Sometimes certain readers question our judgment in reporting on tennis, saying nobody's interested. Well, it so happens that we were simply deluged with advance e-mails about the following story, we believe we've received more messages about this than about any other story in advance of publication.
So there. Nyaahh! ;P
The International Herald Tribune reports:
Tennis officials are investigating suspicious betting patterns on a match involving top-seeded Nikolay Davydenko of Russia [LR: That's him with the fishing pole. Why? He's a Russian tennis player, that's why!] , who retired with an injury against a low-ranked opponent at an ATP tournament in Poland. In an unprecedented move, British online gambling company Betfair voided all bets Friday placed on Thursday's second-round match at the Prokom Open in Sopot between the defending champion and No. 4-ranked Davydenko and No. 87-ranked Martin Vassallo Arguello of Argentina. Betfair said it received about US$7 million in bets on the match — 10 times the usual amount — and most of the money was on Arguello to win, even after Davydenko won the first set 6-2. Arguello won the second set 6-3 and was leading 2-1 in the third when the Russian retired. Davydenko said he aggravated a left foot injury in the second set. He received medical attention from a tournament trainer before deciding to quit. Betfair, which has had an agreement with the ATP since 2003 to share information on any irregular betting activity, said it was concerned with the volume of wagers coming in on Arguello from the start. "We think the market quite clearly wasn't fair," Betfair managing director Mark Davies said. "The prices seemed very odd. As a result, in the interest of fairness and integrity and in consultation with the ATP, we have decided to void the market and return all stakes to (bettors)." It's the first time the company has taken such a step in any sport. Davies said Betfair would turn over its betting records for the ATP to investigate. "The ATP takes issues surrounding gambling extremely seriously," the men's tour said in a statement. "We are committed to ensuring our sport remains corruption free and have strict rules in place governing this area.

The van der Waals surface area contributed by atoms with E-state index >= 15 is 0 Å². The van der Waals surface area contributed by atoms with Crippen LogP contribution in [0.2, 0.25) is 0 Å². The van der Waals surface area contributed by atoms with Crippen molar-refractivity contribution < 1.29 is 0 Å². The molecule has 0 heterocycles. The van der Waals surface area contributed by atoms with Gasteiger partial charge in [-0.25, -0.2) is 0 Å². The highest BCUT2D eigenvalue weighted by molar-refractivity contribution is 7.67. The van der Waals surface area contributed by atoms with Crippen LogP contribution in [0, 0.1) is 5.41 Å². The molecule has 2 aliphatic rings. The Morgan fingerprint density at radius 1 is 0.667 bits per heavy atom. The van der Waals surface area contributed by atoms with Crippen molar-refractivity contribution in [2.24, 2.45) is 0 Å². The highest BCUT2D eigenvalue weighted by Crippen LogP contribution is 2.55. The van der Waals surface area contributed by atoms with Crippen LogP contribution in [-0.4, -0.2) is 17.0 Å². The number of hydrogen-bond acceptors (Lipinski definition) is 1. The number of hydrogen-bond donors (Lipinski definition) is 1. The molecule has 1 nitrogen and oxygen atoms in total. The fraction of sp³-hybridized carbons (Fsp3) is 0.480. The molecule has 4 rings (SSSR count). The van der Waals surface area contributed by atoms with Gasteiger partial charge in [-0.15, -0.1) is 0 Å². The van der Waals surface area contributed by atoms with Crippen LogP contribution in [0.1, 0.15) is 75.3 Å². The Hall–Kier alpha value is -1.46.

Annals of Russian "Sportsmanship"